Mandatory reporting of impaired medical practitioners

Bismark, Morris & Clarke from the University of Melbourne have today published an article entitled Mandatory reporting of impaired medical practitioners: protecting patients, supporting practitioners.  The article appears in Internal Medicine Journal (RACP) and will shortly be freely available online.

The abstract explains:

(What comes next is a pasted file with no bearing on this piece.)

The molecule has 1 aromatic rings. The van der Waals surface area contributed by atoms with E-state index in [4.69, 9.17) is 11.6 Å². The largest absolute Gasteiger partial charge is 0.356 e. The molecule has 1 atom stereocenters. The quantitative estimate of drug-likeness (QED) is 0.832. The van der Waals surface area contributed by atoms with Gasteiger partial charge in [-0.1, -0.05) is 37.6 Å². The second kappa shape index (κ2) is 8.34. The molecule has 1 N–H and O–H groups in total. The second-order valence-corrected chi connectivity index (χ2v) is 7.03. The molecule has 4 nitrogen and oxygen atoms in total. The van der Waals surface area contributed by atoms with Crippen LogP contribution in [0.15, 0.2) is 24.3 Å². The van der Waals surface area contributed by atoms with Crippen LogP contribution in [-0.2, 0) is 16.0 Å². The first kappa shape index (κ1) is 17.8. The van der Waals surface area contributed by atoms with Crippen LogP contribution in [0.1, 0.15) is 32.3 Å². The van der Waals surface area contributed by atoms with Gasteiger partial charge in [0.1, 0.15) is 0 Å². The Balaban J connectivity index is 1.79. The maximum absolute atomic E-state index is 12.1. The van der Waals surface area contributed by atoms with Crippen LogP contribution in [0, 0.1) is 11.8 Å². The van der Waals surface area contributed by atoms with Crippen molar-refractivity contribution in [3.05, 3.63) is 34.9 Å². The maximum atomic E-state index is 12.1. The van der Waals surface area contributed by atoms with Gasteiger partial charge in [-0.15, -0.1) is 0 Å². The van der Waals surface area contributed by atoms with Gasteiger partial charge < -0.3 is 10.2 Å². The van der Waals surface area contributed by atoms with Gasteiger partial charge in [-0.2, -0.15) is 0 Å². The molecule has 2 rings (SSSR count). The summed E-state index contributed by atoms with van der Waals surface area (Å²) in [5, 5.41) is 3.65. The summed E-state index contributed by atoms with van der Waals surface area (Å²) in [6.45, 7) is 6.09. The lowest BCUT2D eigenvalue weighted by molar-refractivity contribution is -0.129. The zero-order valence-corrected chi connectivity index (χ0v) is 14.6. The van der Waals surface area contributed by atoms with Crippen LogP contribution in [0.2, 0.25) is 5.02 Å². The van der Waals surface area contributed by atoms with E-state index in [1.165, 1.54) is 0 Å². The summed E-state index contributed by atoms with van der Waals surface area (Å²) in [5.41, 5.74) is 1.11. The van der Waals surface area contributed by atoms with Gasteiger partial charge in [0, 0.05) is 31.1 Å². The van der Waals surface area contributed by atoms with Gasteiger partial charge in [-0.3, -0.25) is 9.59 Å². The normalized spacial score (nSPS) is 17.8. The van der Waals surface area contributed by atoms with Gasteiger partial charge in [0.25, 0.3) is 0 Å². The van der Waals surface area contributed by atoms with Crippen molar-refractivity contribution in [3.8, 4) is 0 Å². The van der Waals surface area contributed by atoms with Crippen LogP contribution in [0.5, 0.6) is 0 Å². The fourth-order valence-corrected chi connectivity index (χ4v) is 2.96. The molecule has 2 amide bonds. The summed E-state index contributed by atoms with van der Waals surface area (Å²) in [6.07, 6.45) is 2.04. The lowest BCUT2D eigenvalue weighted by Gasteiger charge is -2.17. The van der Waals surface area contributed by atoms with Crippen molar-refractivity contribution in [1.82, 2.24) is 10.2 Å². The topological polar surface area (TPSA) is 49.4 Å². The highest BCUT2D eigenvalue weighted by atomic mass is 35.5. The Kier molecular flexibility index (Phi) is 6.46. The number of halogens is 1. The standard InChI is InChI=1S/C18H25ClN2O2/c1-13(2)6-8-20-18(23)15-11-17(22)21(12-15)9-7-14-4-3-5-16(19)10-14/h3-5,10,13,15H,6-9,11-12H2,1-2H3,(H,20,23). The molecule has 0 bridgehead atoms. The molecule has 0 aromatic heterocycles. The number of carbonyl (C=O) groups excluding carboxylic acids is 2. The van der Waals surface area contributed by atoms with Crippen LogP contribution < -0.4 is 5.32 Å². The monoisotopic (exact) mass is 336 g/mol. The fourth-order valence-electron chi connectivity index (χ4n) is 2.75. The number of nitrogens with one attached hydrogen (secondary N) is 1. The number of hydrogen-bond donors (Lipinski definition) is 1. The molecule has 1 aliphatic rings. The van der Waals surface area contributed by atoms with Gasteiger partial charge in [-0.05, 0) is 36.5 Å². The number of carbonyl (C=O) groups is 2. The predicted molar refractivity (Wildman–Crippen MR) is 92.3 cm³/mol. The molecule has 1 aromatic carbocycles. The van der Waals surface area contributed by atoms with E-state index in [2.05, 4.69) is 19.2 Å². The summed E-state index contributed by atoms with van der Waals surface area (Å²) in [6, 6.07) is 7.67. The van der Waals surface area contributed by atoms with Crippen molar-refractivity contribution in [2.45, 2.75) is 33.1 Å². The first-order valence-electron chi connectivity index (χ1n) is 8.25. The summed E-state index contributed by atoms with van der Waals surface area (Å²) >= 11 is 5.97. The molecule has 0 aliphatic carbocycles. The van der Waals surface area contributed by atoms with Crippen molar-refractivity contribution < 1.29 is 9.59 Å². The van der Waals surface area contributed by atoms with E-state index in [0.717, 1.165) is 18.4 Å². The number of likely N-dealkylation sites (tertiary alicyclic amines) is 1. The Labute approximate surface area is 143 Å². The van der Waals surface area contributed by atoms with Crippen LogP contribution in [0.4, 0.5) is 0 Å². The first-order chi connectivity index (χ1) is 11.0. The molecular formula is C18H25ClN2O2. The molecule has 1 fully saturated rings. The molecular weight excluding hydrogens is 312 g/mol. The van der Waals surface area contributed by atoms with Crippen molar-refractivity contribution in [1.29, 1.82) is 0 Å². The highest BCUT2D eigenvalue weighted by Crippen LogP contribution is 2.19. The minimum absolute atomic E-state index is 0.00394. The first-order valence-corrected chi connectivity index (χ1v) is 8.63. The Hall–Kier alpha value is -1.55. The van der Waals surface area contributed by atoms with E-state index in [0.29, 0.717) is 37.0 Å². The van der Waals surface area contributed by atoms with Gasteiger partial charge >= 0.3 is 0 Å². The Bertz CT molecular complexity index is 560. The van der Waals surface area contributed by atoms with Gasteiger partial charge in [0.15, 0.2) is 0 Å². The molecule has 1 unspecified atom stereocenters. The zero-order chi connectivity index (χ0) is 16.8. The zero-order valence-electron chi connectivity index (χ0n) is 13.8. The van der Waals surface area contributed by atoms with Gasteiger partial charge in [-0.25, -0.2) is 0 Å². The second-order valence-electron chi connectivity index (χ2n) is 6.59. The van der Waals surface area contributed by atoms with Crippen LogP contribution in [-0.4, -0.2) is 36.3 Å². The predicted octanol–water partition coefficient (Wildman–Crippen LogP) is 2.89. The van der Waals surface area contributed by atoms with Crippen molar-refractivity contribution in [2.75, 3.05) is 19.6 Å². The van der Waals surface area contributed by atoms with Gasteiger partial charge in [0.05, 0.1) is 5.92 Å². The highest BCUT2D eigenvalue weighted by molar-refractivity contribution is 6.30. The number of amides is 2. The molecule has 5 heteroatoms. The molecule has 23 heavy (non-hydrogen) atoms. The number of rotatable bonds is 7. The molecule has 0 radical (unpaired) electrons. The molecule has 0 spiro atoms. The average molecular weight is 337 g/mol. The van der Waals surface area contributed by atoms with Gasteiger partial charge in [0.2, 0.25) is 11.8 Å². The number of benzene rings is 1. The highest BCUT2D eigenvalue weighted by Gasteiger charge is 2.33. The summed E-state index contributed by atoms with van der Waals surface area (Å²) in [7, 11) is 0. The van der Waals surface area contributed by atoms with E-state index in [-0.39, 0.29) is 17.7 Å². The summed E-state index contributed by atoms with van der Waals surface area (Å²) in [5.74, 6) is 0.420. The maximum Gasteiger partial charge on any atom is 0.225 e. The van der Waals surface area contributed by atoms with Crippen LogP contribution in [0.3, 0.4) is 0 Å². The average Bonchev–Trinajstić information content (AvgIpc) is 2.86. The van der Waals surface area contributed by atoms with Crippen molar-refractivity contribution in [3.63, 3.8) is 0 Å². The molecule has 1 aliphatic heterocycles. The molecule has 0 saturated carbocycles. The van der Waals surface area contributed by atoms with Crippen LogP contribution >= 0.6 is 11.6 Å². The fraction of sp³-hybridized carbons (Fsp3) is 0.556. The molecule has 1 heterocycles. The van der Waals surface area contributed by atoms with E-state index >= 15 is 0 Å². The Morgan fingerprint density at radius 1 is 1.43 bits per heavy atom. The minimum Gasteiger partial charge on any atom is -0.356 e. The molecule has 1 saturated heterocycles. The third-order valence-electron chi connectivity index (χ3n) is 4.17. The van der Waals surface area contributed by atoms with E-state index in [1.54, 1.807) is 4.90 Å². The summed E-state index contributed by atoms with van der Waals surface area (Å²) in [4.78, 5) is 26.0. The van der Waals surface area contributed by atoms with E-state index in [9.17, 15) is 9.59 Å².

Taking action to protect patients from impaired colleagues is a long-standing ethical and professional obligation. In 2010, this responsibility was codified in law with the introduction, across Australia, of a new mandatory reporting regimen. While several concerns remain to be addressed, mandatory reporting has the potential not only to reinforce the primacy of patient safety, but also to open internal dialogue about the profession’s response to concerns about practitioner health and well-being. Four years after the introduction of the scheme, key challenges include ensuring the reporting threshold is appropriately defined and clearly understood, improving access to evidence-based health programmes for practitioners, and strengthening upstream protections to prevent and minimise impairment at its roots.